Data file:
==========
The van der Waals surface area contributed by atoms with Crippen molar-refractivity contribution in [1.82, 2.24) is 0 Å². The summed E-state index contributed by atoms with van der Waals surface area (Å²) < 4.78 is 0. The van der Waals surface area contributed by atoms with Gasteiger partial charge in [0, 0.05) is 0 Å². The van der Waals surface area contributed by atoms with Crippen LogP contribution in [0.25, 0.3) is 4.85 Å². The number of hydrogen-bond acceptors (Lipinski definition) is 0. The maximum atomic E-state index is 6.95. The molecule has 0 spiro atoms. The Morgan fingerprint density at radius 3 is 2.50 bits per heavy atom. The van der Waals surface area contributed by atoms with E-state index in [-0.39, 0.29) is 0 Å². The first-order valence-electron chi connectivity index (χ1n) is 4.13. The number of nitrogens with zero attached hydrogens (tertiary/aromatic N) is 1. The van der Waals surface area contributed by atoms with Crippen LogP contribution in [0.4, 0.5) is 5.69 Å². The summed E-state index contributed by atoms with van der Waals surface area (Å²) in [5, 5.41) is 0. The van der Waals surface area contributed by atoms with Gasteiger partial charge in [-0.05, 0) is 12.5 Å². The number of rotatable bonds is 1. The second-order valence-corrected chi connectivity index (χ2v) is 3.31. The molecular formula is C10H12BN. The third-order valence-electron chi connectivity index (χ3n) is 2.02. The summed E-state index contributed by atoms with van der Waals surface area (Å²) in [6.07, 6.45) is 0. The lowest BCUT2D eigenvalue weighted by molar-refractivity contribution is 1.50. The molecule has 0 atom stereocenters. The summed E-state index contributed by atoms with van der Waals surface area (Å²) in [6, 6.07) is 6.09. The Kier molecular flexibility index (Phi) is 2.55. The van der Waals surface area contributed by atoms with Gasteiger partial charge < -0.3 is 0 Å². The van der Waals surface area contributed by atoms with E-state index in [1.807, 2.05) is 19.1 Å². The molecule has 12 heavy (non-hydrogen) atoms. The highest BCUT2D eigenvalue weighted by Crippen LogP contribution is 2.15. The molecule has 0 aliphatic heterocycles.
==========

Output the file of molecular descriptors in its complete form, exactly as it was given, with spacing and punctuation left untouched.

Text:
The van der Waals surface area contributed by atoms with Crippen molar-refractivity contribution in [1.82, 2.24) is 0 Å². The summed E-state index contributed by atoms with van der Waals surface area (Å²) < 4.78 is 0. The van der Waals surface area contributed by atoms with Gasteiger partial charge in [0, 0.05) is 0 Å². The van der Waals surface area contributed by atoms with Crippen LogP contribution in [0.25, 0.3) is 4.85 Å². The number of hydrogen-bond acceptors (Lipinski definition) is 0. The maximum atomic E-state index is 6.95. The molecule has 0 spiro atoms. The Morgan fingerprint density at radius 3 is 2.50 bits per heavy atom. The van der Waals surface area contributed by atoms with E-state index in [-0.39, 0.29) is 0 Å². The first-order valence-electron chi connectivity index (χ1n) is 4.13. The number of nitrogens with zero attached hydrogens (tertiary/aromatic N) is 1. The van der Waals surface area contributed by atoms with Crippen LogP contribution in [0.4, 0.5) is 5.69 Å². The summed E-state index contributed by atoms with van der Waals surface area (Å²) in [5, 5.41) is 0. The van der Waals surface area contributed by atoms with Gasteiger partial charge in [-0.05, 0) is 12.5 Å². The number of rotatable bonds is 1. The second-order valence-corrected chi connectivity index (χ2v) is 3.31. The molecular formula is C10H12BN. The third-order valence-electron chi connectivity index (χ3n) is 2.02. The summed E-state index contributed by atoms with van der Waals surface area (Å²) in [6.07, 6.45) is 0. The lowest BCUT2D eigenvalue weighted by molar-refractivity contribution is 1.50. The molecule has 0 atom stereocenters. The summed E-state index contributed by atoms with van der Waals surface area (Å²) in [6, 6.07) is 6.09. The Kier molecular flexibility index (Phi) is 2.55. The van der Waals surface area contributed by atoms with Gasteiger partial charge < -0.3 is 0 Å². The van der Waals surface area contributed by atoms with E-state index in [1.807, 2.05) is 19.1 Å². The molecule has 12 heavy (non-hydrogen) atoms. The highest BCUT2D eigenvalue weighted by Crippen LogP contribution is 2.15. The molecule has 0 aliphatic heterocycles.